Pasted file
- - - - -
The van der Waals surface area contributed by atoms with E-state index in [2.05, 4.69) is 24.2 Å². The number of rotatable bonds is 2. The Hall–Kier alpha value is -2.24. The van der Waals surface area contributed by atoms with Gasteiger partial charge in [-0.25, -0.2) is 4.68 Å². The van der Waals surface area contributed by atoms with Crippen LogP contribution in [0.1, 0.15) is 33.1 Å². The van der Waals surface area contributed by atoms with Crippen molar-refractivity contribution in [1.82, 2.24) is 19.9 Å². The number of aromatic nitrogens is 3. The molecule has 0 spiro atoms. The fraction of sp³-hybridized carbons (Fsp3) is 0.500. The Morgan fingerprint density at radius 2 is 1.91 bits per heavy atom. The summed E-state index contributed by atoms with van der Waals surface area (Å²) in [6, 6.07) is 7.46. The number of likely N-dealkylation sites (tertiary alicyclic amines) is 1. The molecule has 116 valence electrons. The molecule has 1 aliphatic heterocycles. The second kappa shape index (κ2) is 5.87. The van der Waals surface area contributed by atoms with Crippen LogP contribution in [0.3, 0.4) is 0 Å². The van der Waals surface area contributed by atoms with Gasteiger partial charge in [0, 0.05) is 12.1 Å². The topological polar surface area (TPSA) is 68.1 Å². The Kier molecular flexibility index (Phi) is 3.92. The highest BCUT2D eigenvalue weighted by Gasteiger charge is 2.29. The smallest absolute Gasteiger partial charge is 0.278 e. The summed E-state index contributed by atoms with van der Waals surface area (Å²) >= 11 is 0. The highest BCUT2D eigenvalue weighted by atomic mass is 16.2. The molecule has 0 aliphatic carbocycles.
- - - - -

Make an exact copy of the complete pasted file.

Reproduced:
The van der Waals surface area contributed by atoms with E-state index in [2.05, 4.69) is 24.2 Å². The number of rotatable bonds is 2. The Hall–Kier alpha value is -2.24. The van der Waals surface area contributed by atoms with Gasteiger partial charge in [-0.25, -0.2) is 4.68 Å². The van der Waals surface area contributed by atoms with Crippen LogP contribution in [0.1, 0.15) is 33.1 Å². The van der Waals surface area contributed by atoms with Crippen molar-refractivity contribution in [1.82, 2.24) is 19.9 Å². The number of aromatic nitrogens is 3. The molecule has 0 spiro atoms. The fraction of sp³-hybridized carbons (Fsp3) is 0.500. The Morgan fingerprint density at radius 2 is 1.91 bits per heavy atom. The summed E-state index contributed by atoms with van der Waals surface area (Å²) in [6, 6.07) is 7.46. The number of likely N-dealkylation sites (tertiary alicyclic amines) is 1. The molecule has 116 valence electrons. The molecule has 1 aliphatic heterocycles. The second kappa shape index (κ2) is 5.87. The van der Waals surface area contributed by atoms with Crippen LogP contribution in [0.3, 0.4) is 0 Å². The van der Waals surface area contributed by atoms with Gasteiger partial charge in [0, 0.05) is 12.1 Å². The topological polar surface area (TPSA) is 68.1 Å². The Kier molecular flexibility index (Phi) is 3.92. The highest BCUT2D eigenvalue weighted by Gasteiger charge is 2.29. The smallest absolute Gasteiger partial charge is 0.278 e. The summed E-state index contributed by atoms with van der Waals surface area (Å²) >= 11 is 0. The highest BCUT2D eigenvalue weighted by atomic mass is 16.2. The molecule has 0 aliphatic carbocycles.